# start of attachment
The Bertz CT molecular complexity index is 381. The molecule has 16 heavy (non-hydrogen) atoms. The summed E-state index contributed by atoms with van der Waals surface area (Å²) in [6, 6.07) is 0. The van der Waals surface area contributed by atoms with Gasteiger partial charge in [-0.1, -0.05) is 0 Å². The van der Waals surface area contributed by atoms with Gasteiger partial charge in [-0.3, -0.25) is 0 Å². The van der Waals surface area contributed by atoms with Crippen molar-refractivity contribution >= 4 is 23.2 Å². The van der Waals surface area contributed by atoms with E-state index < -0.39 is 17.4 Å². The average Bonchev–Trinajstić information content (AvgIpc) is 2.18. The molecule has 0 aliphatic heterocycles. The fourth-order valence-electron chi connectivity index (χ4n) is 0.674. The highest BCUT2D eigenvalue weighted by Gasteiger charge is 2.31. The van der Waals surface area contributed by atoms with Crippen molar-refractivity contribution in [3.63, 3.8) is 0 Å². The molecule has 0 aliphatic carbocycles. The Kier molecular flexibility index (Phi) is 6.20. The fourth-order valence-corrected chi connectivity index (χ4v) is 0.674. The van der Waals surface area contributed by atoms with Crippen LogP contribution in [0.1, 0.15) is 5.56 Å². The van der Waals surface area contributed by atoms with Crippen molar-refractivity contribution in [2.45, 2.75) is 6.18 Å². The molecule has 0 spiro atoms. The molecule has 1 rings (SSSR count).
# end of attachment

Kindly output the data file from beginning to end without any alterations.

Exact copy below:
The Bertz CT molecular complexity index is 381. The molecule has 16 heavy (non-hydrogen) atoms. The summed E-state index contributed by atoms with van der Waals surface area (Å²) in [6, 6.07) is 0. The van der Waals surface area contributed by atoms with Gasteiger partial charge in [-0.1, -0.05) is 0 Å². The van der Waals surface area contributed by atoms with Gasteiger partial charge in [-0.3, -0.25) is 0 Å². The van der Waals surface area contributed by atoms with Crippen molar-refractivity contribution >= 4 is 23.2 Å². The van der Waals surface area contributed by atoms with E-state index < -0.39 is 17.4 Å². The average Bonchev–Trinajstić information content (AvgIpc) is 2.18. The molecule has 0 aliphatic heterocycles. The fourth-order valence-electron chi connectivity index (χ4n) is 0.674. The highest BCUT2D eigenvalue weighted by Gasteiger charge is 2.31. The van der Waals surface area contributed by atoms with Crippen molar-refractivity contribution in [3.63, 3.8) is 0 Å². The molecule has 0 aliphatic carbocycles. The Kier molecular flexibility index (Phi) is 6.20. The fourth-order valence-corrected chi connectivity index (χ4v) is 0.674. The van der Waals surface area contributed by atoms with Crippen LogP contribution in [0.1, 0.15) is 5.56 Å². The van der Waals surface area contributed by atoms with Crippen molar-refractivity contribution in [2.45, 2.75) is 6.18 Å². The molecule has 0 spiro atoms. The molecule has 1 rings (SSSR count).